The main aim of this study was to re-examine the diagnostic efficiency of the CBCL-BP profile for identifying pediatric BP-I disorder in a large sample of children with and without BP-I disorder. To this end, we applied conditional probability analysis and a receiver operator curve (ROC) analysis to four large data sets of children with ADHD, BP-I disorder and controls of both sexes that included close to 700 youth. We also sought to determine the best cutoff point for the CBCL-BP profile for predicting a structured diagnostic interview derived diagnosis of pediatric BP-I disorder. Based on the literature and our previous work, we hypothesized that the CBCL-BP profile would be highly predictive of a clinical diagnosis of pediatric BP-I disorder.
The sample was derived from four independent studies using identical assessment methodology: 1) and 2) were prospective controlled family studies of boys and girls 6 to 17 years of age with and without DSM-III-R ADHD (Boys Study: n = 140 ADHD and n = 120 Controls; Girls Study: n = 140 ADHD and n = 122 Controls) (23, 24); 3) was a prospective controlled family study of youth 10 to 18 years of age with (n = 105) and without (n = 98) DSM-IV pediatric BP-I disorder (25); and 4) was a prospective family study of youth 6 to 17 years of age of both sexes with active symptoms of DSM-IV BP-I disorder (n = 105) (4). The ADHD studies recruited subjects from pediatric and psychiatric clinics. The BP-I disorder studies recruited subjects from referrals to the Clinical and Research Programs in Pediatric Psychopharmacology at the Massachusetts General Hospital and through advertisements in the community. Controls were recruited from pediatric clinics, advertisements to hospital personnel and community newspapers and internet postings. All studies excluded adopted subjects, subjects where the nuclear family was not available, subjects with major sensorimotor handicaps, autism, inadequate command of the English language or full scale IQ < 70 (< 80 for ADHD studies). Potential subjects were also excluded from the ADHD studies if they had a primary psychotic disorder and from the BP-I disorder studies if their BP-I disorder was due solely to a medication reaction. For all four studies, parents provided written informed consent to participate. Children and adolescents provided written assent to participate. The Partners Human Research Committee approved these studies.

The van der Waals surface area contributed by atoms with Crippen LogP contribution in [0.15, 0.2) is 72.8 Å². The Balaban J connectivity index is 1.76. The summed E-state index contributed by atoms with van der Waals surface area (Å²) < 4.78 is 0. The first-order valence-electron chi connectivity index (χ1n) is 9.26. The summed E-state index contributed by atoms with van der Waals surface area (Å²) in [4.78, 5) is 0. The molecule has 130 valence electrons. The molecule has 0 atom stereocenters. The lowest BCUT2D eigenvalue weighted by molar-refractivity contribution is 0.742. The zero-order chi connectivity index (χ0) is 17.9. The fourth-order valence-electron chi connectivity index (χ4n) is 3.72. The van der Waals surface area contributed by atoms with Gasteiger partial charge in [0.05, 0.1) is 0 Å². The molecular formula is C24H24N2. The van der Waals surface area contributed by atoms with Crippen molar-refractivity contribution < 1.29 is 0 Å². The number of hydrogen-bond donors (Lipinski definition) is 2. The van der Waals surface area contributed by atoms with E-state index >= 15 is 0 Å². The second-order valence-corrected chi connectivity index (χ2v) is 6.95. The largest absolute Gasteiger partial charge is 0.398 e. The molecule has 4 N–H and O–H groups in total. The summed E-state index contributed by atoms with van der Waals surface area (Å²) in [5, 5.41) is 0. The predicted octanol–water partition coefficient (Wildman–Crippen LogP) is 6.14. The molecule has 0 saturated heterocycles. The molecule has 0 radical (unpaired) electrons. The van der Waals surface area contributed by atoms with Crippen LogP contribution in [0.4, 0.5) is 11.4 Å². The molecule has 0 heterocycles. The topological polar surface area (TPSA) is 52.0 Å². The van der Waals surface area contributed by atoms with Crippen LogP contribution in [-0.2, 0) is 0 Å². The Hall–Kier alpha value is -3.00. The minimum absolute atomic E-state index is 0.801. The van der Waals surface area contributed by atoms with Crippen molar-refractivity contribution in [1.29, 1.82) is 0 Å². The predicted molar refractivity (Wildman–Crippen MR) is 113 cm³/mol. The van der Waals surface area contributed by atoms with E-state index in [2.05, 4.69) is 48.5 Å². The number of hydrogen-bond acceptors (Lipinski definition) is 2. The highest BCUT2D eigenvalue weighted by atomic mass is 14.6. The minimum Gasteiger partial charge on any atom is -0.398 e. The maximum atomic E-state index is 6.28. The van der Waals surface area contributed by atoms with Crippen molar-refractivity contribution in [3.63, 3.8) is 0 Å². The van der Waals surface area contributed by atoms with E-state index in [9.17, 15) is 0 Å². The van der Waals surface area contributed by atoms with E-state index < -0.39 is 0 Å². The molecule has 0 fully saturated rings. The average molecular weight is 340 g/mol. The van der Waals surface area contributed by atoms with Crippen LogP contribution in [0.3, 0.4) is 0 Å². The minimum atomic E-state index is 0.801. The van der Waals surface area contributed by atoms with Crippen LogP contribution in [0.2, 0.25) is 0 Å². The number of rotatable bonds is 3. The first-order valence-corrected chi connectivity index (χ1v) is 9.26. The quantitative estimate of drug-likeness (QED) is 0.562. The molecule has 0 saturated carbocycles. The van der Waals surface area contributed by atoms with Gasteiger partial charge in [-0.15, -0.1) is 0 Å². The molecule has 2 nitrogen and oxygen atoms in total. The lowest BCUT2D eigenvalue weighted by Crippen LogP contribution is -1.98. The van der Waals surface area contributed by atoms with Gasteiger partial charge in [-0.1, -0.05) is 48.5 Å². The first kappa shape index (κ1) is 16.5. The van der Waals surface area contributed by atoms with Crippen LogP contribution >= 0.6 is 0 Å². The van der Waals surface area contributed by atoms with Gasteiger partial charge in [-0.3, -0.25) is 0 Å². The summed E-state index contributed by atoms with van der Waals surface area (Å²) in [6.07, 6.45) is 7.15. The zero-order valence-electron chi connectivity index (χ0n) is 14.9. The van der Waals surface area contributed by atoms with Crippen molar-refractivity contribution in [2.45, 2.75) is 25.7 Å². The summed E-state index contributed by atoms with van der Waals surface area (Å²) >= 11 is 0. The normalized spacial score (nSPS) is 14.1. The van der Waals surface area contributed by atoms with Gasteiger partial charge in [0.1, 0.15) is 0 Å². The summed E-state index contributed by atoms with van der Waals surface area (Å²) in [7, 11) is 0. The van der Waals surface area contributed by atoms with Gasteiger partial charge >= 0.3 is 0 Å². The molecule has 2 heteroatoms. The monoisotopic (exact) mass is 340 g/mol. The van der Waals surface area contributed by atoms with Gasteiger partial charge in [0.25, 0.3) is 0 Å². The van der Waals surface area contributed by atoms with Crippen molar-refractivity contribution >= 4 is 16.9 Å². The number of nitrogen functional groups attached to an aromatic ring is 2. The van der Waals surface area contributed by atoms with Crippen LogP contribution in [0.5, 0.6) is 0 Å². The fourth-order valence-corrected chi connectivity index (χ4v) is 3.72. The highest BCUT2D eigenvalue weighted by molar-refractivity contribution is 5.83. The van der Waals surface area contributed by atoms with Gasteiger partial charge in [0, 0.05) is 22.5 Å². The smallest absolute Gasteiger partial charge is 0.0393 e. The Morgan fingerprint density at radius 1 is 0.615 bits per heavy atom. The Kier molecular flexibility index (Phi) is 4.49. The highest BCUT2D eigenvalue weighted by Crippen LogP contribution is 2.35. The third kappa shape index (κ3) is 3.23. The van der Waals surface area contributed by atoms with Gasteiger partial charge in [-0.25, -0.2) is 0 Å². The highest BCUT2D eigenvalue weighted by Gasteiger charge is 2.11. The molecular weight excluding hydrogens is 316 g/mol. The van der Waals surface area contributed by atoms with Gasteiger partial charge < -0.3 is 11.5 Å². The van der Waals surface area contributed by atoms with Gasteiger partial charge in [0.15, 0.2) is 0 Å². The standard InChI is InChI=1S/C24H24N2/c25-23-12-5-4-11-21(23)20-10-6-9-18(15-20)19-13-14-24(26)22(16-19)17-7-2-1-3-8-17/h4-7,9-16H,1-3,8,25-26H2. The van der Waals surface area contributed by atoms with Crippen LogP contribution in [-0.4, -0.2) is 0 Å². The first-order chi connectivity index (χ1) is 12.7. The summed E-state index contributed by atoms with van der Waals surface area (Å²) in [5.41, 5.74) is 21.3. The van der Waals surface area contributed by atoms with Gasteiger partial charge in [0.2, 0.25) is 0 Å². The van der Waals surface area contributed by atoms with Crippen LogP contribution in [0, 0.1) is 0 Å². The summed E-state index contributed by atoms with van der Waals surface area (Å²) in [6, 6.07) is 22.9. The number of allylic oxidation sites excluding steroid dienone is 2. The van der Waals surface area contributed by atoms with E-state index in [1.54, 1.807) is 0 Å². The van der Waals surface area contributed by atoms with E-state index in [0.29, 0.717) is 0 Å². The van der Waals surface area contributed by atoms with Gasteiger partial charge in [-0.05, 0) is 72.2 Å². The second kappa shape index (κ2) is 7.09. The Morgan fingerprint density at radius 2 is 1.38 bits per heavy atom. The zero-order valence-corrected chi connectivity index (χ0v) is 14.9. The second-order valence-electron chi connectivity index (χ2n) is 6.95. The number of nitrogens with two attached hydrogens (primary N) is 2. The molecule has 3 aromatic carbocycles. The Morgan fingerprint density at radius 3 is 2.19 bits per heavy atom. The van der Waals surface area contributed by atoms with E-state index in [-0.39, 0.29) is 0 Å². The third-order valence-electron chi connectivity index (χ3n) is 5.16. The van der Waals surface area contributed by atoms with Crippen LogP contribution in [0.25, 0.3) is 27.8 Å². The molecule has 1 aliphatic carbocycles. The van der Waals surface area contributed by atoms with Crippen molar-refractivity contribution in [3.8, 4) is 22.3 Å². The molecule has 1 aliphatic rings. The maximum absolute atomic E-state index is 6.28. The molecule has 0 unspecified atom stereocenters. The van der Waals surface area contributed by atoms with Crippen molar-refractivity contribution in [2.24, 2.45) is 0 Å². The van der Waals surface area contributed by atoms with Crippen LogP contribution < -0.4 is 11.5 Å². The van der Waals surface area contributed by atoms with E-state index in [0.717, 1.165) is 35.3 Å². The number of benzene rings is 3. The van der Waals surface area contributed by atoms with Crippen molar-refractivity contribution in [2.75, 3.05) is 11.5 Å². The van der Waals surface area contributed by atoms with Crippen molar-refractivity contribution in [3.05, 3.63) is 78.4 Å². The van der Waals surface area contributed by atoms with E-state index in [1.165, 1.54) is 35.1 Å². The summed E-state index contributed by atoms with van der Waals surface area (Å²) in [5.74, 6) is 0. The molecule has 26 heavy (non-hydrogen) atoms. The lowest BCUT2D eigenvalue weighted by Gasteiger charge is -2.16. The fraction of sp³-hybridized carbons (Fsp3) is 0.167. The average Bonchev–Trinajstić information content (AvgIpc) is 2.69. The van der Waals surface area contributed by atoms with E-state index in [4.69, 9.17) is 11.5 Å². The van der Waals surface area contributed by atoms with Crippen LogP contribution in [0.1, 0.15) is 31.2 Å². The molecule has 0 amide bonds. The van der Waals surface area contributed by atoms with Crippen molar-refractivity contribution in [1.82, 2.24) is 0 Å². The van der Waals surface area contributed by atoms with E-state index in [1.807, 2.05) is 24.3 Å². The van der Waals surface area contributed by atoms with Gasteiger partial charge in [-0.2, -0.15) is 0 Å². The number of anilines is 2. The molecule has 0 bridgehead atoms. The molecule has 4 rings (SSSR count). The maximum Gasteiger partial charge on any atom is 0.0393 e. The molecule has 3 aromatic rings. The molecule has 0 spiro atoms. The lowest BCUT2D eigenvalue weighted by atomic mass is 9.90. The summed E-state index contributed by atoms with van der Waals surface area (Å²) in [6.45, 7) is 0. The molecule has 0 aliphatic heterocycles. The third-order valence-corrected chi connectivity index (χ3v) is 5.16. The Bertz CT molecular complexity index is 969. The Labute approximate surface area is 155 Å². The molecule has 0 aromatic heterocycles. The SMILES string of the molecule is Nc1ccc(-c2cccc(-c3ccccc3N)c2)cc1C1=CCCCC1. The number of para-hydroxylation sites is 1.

In all four studies, psychiatric assessments of subjects were made with the Kiddie Schedule for Affective Disorders – Epidemiologic Version (KSADS-E) (26–28). The K-SADS-E is a semi-structured interview tool used in research that assesses for the presence or absence of past and current symptoms within diagnostic categories. Extensively trained and supervised psychometricians with undergraduate degrees in psychology conducted all interviews. For the ADHD studies and the controlled BP disorder study, raters were blind to the ascertainment status of the families. For the BP disorder family study, raters were blind to the study assignment and whether the subject was a proband or sibling.
Diagnoses were based on independent interviews with parents and direct interviews with children older than 12 years of age. Data were combined such that endorsement of a diagnosis by either reporter resulted in a positive diagnosis. For the sample used in this study, 46.9% (n = 310) of the assessments were based on the parent interview only. For the assessments where parents and children were both interviewed there was agreement between reporters in 30.4% of subjects (n = 201), disagreement between reporters in 4.8% of subjects (n = 32), and no information available on the presence or absence of agreement between reporters for 17.9% of subjects (n = 118). In the subjects where there was disagreement between parents and children, 28 diagnoses of BP disorder were made based on parent report, and four diagnoses of BP disorder were made based on child report.